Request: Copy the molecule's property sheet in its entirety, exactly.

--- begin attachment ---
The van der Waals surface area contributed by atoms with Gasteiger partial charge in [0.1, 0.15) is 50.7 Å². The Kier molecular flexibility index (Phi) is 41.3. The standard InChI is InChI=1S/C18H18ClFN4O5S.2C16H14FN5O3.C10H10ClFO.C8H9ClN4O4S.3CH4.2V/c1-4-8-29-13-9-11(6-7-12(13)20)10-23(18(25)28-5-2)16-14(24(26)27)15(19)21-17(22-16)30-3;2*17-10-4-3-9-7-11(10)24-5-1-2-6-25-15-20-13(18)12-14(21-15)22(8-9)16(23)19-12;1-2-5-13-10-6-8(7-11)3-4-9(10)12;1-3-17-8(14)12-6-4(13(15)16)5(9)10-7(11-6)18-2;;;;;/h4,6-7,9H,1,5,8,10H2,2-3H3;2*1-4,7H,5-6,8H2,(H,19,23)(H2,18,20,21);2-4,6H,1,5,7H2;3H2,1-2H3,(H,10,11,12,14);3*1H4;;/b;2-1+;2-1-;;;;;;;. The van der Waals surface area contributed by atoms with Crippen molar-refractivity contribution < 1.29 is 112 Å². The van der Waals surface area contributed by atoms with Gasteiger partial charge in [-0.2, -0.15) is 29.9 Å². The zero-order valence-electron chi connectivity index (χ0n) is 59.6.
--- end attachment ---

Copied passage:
The van der Waals surface area contributed by atoms with Gasteiger partial charge in [0.1, 0.15) is 50.7 Å². The Kier molecular flexibility index (Phi) is 41.3. The standard InChI is InChI=1S/C18H18ClFN4O5S.2C16H14FN5O3.C10H10ClFO.C8H9ClN4O4S.3CH4.2V/c1-4-8-29-13-9-11(6-7-12(13)20)10-23(18(25)28-5-2)16-14(24(26)27)15(19)21-17(22-16)30-3;2*17-10-4-3-9-7-11(10)24-5-1-2-6-25-15-20-13(18)12-14(21-15)22(8-9)16(23)19-12;1-2-5-13-10-6-8(7-11)3-4-9(10)12;1-3-17-8(14)12-6-4(13(15)16)5(9)10-7(11-6)18-2;;;;;/h4,6-7,9H,1,5,8,10H2,2-3H3;2*1-4,7H,5-6,8H2,(H,19,23)(H2,18,20,21);2-4,6H,1,5,7H2;3H2,1-2H3,(H,10,11,12,14);3*1H4;;/b;2-1+;2-1-;;;;;;;. The van der Waals surface area contributed by atoms with Crippen molar-refractivity contribution < 1.29 is 112 Å². The van der Waals surface area contributed by atoms with Gasteiger partial charge in [-0.2, -0.15) is 29.9 Å². The zero-order valence-electron chi connectivity index (χ0n) is 59.6.